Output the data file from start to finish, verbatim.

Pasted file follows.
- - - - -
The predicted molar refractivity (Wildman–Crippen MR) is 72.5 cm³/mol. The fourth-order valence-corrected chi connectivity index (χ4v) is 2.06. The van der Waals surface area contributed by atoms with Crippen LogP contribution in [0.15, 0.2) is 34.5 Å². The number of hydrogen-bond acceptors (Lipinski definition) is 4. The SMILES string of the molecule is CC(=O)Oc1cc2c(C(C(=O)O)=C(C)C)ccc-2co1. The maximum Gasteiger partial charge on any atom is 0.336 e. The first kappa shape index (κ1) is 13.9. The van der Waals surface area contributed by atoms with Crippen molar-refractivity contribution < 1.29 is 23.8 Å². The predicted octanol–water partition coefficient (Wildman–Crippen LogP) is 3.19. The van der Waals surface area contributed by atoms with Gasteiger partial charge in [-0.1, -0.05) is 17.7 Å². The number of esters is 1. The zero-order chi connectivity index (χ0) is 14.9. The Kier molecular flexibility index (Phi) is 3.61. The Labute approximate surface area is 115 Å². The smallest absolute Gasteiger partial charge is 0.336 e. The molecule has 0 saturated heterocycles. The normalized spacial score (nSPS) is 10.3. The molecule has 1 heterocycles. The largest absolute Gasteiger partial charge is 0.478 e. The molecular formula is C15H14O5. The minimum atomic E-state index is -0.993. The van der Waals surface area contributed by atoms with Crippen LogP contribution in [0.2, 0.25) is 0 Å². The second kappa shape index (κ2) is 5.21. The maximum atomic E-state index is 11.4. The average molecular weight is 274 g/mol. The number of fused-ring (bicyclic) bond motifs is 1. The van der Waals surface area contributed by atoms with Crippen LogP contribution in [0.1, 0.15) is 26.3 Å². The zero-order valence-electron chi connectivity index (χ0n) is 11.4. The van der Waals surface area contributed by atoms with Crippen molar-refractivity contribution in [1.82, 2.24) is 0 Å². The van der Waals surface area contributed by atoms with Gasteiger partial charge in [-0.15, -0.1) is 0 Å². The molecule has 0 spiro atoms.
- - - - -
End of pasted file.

The predicted molar refractivity (Wildman–Crippen MR) is 72.5 cm³/mol. The fourth-order valence-corrected chi connectivity index (χ4v) is 2.06. The van der Waals surface area contributed by atoms with Crippen LogP contribution in [0.15, 0.2) is 34.5 Å². The number of hydrogen-bond acceptors (Lipinski definition) is 4. The SMILES string of the molecule is CC(=O)Oc1cc2c(C(C(=O)O)=C(C)C)ccc-2co1. The maximum Gasteiger partial charge on any atom is 0.336 e. The first kappa shape index (κ1) is 13.9. The van der Waals surface area contributed by atoms with Crippen molar-refractivity contribution < 1.29 is 23.8 Å². The predicted octanol–water partition coefficient (Wildman–Crippen LogP) is 3.19. The van der Waals surface area contributed by atoms with Gasteiger partial charge in [-0.1, -0.05) is 17.7 Å². The number of esters is 1. The zero-order chi connectivity index (χ0) is 14.9. The Kier molecular flexibility index (Phi) is 3.61. The Labute approximate surface area is 115 Å². The smallest absolute Gasteiger partial charge is 0.336 e. The molecule has 0 saturated heterocycles. The normalized spacial score (nSPS) is 10.3. The molecule has 1 heterocycles. The largest absolute Gasteiger partial charge is 0.478 e. The molecular formula is C15H14O5. The minimum atomic E-state index is -0.993. The van der Waals surface area contributed by atoms with Crippen LogP contribution in [0.2, 0.25) is 0 Å². The second kappa shape index (κ2) is 5.21. The maximum atomic E-state index is 11.4. The average molecular weight is 274 g/mol. The number of fused-ring (bicyclic) bond motifs is 1. The van der Waals surface area contributed by atoms with Crippen LogP contribution in [0.1, 0.15) is 26.3 Å². The zero-order valence-electron chi connectivity index (χ0n) is 11.4. The van der Waals surface area contributed by atoms with Crippen molar-refractivity contribution in [1.82, 2.24) is 0 Å². The van der Waals surface area contributed by atoms with Gasteiger partial charge in [-0.15, -0.1) is 0 Å². The molecule has 0 spiro atoms.